Pfizer’s RSV Vaccine:
The Food and Drug Administration (FDA) has granted approval to Pfizer’s vaccine, Abrysvo, aimed at safeguarding new-borns from respiratory syncytial virus (RSV) by vaccinating pregnant individuals during the latter stages of pregnancy.
- Abrysvo has been authorized for use in adults aged 60 and above to protect them from RSV.
- The vaccine generates passive immunity by producing antibodies against RSV in pregnant individuals, which are then passed on to their foetuses in the uterus.
- Abrysvo’s approval is based on its demonstrated effectiveness in reducing the risk of severe lower respiratory tract disease caused by RSV in new-borns.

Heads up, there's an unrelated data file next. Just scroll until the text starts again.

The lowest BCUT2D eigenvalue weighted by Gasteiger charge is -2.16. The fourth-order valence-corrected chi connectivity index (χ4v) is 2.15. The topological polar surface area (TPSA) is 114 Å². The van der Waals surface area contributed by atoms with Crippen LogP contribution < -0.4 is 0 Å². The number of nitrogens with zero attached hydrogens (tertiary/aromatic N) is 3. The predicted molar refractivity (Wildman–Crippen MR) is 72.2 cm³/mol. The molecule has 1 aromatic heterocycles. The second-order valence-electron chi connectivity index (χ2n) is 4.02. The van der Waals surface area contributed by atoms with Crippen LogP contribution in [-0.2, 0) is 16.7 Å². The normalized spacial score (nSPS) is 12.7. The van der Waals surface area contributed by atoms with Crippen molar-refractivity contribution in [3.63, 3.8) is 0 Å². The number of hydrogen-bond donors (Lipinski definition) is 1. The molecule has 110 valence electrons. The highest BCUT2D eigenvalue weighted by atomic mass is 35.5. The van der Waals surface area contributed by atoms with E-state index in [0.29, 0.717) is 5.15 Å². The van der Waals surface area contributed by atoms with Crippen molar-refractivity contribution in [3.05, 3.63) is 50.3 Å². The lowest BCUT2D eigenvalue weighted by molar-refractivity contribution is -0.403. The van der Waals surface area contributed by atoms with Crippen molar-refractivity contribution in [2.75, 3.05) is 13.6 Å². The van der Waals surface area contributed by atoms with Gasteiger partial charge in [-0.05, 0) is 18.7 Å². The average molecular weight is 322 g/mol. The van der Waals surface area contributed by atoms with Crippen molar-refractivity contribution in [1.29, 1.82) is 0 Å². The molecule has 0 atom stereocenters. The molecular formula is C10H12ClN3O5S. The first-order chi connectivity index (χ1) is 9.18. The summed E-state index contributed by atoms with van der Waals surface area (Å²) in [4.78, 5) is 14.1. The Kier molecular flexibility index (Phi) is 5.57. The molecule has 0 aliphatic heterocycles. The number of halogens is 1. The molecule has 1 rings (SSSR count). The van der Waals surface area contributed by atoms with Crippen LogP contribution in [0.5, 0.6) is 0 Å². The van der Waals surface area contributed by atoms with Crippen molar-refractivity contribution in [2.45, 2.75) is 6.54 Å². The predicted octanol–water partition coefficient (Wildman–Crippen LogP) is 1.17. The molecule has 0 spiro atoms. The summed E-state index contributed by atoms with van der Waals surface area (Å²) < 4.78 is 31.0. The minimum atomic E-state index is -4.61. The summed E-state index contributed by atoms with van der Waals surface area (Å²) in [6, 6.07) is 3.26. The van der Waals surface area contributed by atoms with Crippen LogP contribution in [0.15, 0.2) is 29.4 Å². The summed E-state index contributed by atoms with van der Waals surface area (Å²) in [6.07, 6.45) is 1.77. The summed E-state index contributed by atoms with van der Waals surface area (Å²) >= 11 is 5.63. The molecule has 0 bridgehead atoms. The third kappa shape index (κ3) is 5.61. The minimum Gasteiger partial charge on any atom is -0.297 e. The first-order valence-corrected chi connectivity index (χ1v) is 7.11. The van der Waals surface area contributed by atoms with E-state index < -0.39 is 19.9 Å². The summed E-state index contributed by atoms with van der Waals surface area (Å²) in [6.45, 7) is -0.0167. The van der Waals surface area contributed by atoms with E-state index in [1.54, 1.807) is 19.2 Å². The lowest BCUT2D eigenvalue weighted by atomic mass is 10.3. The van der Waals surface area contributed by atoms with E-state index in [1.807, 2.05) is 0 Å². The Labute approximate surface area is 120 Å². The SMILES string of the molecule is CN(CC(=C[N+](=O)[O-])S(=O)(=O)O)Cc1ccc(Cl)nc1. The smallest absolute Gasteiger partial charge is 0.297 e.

- However, concerns have been raised about potential preterm births in response to the vaccine, similar to issues seen with another competitor vaccine.
Respiratory syncytial virus (RSV) infection:
- Respiratory syncytial virus (RSV) infection is a common respiratory illness that primarily affects infants, young children, and older adults.
- RSV belongs to the family of viruses called Paramyxoviridae and is a leading cause of lower respiratory tract infections, such as bronchiolitis and pneumonia, especially in children under the age of two.
- The virus spreads through respiratory droplets when an infected person coughs or sneezes, and it can also be transmitted through direct contact with contaminated surfaces.